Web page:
New technology making road maps for doctors to take out liver cancer

There are 16,000 new cases of liver cancer diagnosed each year. Surgery can help remove the tumors, but it's risky and can lead to serious complications.

Now a new technology is giving doctors directions to help kill a killer.

Richie Ruben has a passion for all things sports, and he keeps it where he can see it. But what he didn't see coming was liver cancer.

"I thought actually it was a gall bladder problem," explained Richie Ruben a liver cancer patient.

It was a tumor. Surgery to remove it would be dangerous because of its location. So Doctor William Jarnigan of Memorial Sloan-Kettering used an organ positioning system. Similar to a GPS, the OPS uses cameras instead of satellites as guidance.

"It's pretty much like the GPS system in your car where you can actually see the road, the route you are taking," describes William R. Jarnagin, MD, FACS, Chief of the Hepatopancreatobiliary Service Director at Memorial Sloan-Kettering Cancer Center.

Developed by engineers at Vanderbilt University the system uses an optical probe to safely enter the organ's surface.

"Turns out in the process of presenting a liver for surgery, you deform it, you change its shape from what it looks like pre-operably," says Dr. Michael Miga Associate Professor of Biomedical Engineering Co-founder of the Vanderbilt initiative in Surgery and Engineering at Vanderbilt University.

The 3D model makes it easier for surgeons to target unhealthy tissue and steer clear of healthy tissues.

"It allowed us to place the probe precisely and deliver the energy that needed to be delivered to kill the tumor," says Dr. Jarnagin.

Richie was out of the hospital in two days and back to work in two weeks cancer free.

A home run for this sports fan whose only dream is to be were he loves to be.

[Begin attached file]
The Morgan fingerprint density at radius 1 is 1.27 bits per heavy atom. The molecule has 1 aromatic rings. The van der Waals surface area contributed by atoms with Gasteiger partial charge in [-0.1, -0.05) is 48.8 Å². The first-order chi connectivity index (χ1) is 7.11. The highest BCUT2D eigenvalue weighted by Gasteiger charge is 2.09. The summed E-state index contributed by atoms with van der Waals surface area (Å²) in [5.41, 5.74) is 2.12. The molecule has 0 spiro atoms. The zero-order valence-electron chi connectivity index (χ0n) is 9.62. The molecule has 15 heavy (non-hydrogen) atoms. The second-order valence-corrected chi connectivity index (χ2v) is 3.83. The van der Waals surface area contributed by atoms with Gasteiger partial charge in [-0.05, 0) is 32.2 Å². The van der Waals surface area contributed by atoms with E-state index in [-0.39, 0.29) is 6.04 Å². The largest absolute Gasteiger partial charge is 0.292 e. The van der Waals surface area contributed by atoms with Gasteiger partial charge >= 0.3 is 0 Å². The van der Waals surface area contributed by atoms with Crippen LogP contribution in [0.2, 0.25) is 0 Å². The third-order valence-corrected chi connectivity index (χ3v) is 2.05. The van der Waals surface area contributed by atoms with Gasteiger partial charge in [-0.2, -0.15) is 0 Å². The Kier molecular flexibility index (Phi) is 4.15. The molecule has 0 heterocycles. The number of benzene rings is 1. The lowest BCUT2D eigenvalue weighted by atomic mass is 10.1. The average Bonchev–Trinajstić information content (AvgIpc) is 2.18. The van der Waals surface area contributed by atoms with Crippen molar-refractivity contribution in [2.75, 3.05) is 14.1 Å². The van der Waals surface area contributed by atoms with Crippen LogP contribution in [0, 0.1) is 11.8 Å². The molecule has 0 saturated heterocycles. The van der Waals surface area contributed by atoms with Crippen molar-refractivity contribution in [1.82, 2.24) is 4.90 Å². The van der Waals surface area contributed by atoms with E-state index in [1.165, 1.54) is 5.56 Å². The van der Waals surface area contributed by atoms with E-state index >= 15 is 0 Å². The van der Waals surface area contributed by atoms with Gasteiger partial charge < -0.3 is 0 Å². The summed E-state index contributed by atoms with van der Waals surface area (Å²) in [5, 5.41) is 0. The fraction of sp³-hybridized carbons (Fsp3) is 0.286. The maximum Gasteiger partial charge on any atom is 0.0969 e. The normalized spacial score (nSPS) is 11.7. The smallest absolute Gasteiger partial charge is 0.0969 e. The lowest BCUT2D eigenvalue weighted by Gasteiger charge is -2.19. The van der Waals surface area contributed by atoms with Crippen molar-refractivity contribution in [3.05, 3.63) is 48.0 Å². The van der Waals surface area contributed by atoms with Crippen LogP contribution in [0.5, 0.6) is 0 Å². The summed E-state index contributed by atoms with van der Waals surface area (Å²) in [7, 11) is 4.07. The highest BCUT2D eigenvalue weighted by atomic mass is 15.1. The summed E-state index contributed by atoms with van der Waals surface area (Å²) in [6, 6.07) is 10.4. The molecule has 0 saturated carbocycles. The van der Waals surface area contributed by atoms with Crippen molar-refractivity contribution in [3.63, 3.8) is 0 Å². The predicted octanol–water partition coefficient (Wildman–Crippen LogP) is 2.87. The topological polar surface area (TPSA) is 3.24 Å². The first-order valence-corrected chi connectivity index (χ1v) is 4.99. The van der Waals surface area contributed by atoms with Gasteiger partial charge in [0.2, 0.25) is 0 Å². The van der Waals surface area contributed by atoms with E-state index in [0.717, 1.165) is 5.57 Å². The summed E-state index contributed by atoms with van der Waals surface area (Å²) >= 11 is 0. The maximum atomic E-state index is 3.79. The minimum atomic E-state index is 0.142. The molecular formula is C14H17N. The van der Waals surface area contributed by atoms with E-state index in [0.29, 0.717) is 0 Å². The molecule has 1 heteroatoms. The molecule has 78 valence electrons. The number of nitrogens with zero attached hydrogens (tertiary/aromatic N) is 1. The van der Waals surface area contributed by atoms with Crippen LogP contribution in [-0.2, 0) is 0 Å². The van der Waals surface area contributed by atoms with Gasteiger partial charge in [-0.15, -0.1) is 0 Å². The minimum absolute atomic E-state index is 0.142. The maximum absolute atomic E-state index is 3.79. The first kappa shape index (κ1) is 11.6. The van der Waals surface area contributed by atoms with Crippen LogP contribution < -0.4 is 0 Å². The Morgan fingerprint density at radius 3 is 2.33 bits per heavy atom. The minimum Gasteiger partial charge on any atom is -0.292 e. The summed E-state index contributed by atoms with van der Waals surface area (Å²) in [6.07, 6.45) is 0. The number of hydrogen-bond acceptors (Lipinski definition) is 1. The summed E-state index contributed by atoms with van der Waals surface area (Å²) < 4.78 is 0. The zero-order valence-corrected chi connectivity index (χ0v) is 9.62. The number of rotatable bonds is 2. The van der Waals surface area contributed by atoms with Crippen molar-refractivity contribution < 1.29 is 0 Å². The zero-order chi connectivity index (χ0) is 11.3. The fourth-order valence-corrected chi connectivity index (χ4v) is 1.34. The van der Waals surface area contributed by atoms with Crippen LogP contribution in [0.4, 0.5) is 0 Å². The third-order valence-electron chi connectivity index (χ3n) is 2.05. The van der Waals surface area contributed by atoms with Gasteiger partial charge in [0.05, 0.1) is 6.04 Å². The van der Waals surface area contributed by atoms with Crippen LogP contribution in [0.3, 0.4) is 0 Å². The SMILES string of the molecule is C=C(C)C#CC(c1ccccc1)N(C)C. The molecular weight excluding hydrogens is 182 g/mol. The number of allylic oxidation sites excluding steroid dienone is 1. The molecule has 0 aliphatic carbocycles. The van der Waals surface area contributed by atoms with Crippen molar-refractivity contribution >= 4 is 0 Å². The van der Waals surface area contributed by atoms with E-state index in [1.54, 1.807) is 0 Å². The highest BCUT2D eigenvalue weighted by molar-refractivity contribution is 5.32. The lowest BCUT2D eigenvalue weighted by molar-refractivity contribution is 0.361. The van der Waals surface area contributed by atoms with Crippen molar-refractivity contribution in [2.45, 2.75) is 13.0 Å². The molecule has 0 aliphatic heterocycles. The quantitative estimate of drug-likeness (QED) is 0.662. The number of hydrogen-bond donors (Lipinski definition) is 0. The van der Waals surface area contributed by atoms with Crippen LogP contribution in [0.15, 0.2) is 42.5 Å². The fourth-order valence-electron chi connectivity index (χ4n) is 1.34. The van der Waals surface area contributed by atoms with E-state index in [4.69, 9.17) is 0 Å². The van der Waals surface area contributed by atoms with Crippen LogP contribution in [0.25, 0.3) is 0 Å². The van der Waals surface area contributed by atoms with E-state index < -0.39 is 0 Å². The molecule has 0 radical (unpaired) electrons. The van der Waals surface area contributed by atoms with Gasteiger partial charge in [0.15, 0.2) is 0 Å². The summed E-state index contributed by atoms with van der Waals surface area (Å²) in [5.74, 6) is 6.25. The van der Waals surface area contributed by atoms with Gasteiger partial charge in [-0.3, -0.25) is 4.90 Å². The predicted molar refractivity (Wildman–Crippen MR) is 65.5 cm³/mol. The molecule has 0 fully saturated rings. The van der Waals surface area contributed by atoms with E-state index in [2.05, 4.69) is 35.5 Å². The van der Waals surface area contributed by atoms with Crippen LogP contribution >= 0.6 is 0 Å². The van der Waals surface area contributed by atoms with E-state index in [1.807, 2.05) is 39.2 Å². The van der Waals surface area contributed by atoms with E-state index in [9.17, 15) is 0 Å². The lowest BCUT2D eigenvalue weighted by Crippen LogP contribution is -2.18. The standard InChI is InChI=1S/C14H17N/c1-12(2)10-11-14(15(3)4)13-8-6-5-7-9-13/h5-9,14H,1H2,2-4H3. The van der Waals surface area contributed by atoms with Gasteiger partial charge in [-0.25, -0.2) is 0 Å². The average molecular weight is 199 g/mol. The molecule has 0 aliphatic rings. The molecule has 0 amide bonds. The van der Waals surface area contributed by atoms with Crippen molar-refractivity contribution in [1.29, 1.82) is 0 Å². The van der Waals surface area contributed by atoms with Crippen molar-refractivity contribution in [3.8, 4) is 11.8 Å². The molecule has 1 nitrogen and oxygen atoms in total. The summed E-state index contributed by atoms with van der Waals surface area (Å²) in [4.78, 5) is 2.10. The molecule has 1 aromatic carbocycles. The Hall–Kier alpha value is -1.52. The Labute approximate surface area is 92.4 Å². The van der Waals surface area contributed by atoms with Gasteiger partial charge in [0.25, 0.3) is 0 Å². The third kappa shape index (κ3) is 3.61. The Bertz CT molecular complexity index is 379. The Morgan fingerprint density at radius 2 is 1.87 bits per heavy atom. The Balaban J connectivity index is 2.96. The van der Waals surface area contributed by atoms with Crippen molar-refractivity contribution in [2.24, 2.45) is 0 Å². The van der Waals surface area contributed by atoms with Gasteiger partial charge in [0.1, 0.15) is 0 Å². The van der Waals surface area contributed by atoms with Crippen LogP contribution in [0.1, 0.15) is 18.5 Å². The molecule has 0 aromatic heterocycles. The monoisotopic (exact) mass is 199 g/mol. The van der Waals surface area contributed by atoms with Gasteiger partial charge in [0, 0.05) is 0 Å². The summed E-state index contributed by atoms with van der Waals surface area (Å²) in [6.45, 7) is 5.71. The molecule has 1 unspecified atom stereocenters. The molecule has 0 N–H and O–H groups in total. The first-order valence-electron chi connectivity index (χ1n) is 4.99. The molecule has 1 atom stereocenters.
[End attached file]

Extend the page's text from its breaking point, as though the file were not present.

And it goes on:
"Back at the ball park, back at the Yankees game," says Ruben.

The OPS is currently being tested in hospitals across the U.S. Doctor Miga says if it continues to be a success, the device could create a bigger safety margin allowing doctors to perform more aggressive surgeries with much less risk.

MEDICAL BREAKTHROUGHS
RESEARCH SUMMARY

TOPIC: HIGH TECH ROAD MAP KILLS LIVER CANCER
REPORT: MB # 3488

BACKGROUND: The percentage of Americans that develop liver cancer has been slowly rising for several decades. Liver cancer is more common in men than women, though it is rare in the US in both groups. More than 90% of people diagnosed with liver cancer are older than 45 years of age, and the average age for diagnosis is 63 years old. Around 3% are between 35 and 44 years old and less than 3% are younger than 35.
This cancer is substantially more common in countries in sub-Saharan Africa and Southeast Asia than in the United States. It is the most common type of cancer in many of these countries. Liver cancer is diagnosed in more than 700,000 people worldwide as a leading cause of cancer deaths, accounting for more than 600,000 deaths each year. (Source: www.cancer.org)
TYPES:
Hepatocellular Carcinoma: most common type of liver cancer where cancer cells form in liver tissue. It affects an estimated 24,000 people in the US each year.

Cholangiocarcinoma (Bile Duct Cancer): a rare cancer which occurs in ducts that drain bile from the liver to the small intestine. Every year, 2,000 to 3,000 people are diagnosed in the US.
Liver Metastasis: Cancer that starts in another part of the body and spreads to the liver. The most common cancers to spread to the liver are colorectal cancers, gastrointestinal cancers, and melanoma. (Source: www.upmccancercenters.com)
TREATMENT: There are many different options to treat liver cancer, depending on what stage you are in. Treatment options include surgery to remove a portion of the liver, a liver transplant, freezing cancer cells, heating cancer cells, injecting alcohol into the tumor, injecting chemotherapy drugs into the liver, radiation therapy, and targeted drug therapy. (Source: www.mayoclinic.com)

NEW TECHNOLOGY:

The goal of creating this system was to develop a laparoscopic method for three-dimensional localization of tissue and organ surfaces during minimally-invasive, image-guided surgery. It would hopefully bring the benefits of image-guided surgery to abdominal laparoscopic procedures. The system has the potential to track tissue movement in real time and to measure the shape of visible anatomic structures via rapid localization of large numbers of surface points. Localization can be performed at sufficiently high data rates to track tissue motion due to respiration, guide coregistration with preoperative anatomic image sets, and provide the constraints required by deformable tissue models. The system was designed around conventional laparoscopes so image guidance can be provided with very little change to normal clinical procedures. (Source: bmlweb.vuse.vanderbilt.edu)

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FOR MORE INFORMATION, PLEASE CONTACT:

Craig Boerner
National News Director
Vanderbilt University Medical Center
(615) 322-4747
craig.boerner@vanderbilt.edu


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